I'm writing an article (real writing! for real money!) about premium bottled ales (PBAs), which as we all know is the category that will save the beer market from ruin (tongue only slightly in cheek). The market for PBAs has bucked the trend of decline, and has been in steady growth, by value and volume, for the last several years (roughly 6-8% per annum). I went to visit Badger (aka Hall & Woodhouse) last month, and they are one of the breweries who have seized upon this statistic and run with it. I've mentioned elsewhere the tenfold increase in the proportion of their output that is bottled - in fact, checking the figures, they've moved from bottling 5% of their output to around 60% of their output. I find that quite staggering, and in fact I made myself look like a simpleton by insisting we go over that point three times, just to make sure I was interpreting the data correctly.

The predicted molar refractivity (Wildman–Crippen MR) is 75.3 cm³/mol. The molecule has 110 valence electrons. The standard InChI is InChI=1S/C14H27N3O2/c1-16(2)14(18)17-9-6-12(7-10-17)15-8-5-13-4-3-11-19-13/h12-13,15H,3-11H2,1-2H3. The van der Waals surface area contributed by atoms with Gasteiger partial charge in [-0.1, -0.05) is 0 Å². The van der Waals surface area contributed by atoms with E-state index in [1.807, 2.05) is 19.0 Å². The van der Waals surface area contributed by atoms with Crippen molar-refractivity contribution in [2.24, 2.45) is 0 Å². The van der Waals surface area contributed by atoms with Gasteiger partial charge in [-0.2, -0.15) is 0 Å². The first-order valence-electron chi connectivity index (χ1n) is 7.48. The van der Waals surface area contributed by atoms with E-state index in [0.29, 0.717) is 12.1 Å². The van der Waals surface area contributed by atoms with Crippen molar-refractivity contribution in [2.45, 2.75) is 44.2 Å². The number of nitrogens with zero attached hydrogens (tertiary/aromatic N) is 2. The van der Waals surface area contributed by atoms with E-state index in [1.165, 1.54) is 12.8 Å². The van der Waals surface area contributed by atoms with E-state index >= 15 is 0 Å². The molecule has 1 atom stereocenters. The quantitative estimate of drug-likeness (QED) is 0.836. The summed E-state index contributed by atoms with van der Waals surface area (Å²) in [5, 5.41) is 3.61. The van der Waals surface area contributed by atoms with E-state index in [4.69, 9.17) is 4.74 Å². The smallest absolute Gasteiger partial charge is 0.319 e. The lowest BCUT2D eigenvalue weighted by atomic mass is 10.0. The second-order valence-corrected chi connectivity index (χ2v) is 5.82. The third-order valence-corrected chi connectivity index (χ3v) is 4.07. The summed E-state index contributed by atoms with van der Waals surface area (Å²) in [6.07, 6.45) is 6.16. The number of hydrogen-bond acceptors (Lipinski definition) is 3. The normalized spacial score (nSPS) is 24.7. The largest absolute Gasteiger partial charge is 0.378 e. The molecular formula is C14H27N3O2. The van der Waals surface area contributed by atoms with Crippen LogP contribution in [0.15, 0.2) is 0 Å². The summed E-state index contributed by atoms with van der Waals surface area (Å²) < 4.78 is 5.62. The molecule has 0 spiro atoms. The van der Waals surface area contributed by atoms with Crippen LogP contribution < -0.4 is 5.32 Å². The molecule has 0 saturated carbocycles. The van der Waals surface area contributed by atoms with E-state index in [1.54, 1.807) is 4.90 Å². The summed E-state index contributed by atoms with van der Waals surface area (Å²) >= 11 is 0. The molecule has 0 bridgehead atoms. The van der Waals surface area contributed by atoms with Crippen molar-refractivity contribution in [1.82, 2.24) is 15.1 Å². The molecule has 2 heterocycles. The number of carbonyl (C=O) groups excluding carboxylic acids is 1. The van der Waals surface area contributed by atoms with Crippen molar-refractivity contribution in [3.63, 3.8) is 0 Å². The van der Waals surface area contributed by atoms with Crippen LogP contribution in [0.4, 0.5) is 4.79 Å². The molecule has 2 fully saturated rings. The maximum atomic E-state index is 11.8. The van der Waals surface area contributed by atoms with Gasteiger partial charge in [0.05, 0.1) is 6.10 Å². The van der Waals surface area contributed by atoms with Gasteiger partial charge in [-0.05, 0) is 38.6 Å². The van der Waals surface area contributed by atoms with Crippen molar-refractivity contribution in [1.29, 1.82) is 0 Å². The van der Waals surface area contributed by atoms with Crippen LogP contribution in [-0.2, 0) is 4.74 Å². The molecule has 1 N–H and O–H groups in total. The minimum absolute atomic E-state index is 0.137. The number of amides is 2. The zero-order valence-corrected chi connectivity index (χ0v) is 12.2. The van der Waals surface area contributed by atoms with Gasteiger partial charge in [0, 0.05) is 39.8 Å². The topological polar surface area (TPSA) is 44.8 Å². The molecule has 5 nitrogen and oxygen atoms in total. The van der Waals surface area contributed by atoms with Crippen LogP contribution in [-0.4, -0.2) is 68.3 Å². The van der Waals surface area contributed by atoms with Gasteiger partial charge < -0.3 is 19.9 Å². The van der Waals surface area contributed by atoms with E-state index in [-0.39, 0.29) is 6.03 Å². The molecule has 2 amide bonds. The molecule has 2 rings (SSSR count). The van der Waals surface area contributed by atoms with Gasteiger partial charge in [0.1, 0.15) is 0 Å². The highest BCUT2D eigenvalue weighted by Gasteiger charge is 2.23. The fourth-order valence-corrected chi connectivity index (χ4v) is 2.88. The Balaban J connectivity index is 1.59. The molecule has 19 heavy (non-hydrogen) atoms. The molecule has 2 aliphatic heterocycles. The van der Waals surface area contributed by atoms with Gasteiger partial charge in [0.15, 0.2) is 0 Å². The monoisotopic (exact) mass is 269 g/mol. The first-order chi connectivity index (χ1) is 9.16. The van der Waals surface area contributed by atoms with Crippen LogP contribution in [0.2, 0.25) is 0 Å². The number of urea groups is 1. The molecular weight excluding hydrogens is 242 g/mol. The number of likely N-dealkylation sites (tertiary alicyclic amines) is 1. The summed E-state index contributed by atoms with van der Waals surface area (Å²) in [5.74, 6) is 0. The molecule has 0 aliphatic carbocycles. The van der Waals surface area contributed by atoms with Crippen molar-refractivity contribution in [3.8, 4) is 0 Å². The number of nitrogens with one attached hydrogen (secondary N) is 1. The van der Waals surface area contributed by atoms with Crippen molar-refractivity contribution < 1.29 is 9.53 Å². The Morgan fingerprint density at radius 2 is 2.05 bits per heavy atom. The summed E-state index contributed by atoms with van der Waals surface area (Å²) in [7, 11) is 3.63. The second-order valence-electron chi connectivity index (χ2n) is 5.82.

Not content with this, Badger are also trying to create a new category, that of premium canned ale. It's a theme that has been touched on here, by young Dredge and an awful lot of respondents, but I'm not sure that the concept of British premium canned ale is one that has been floated in the same way as American craft beers. Badger are perfectly serious about this - Tanglefoot in a can is their first effort, soon to be followed by other beers in their portfolio - First Gold seems to be the next likely candidate for the can treatment.
I'm not sure what to make of it. In much the same way as some people don't really drink bottled beer, I don't really go for cans. The last beer I drank out of a can was Bass, and it was four months past its 'best before' date - I was curious to see what had happened to it. Perhaps unsurprisingly, nothing had - it tasted exactly as I remembered Bass to taste. If it can keep average beer tasting perfectly average well past its expiry date, maybe Badger will make a success of creating a premium canned ale category.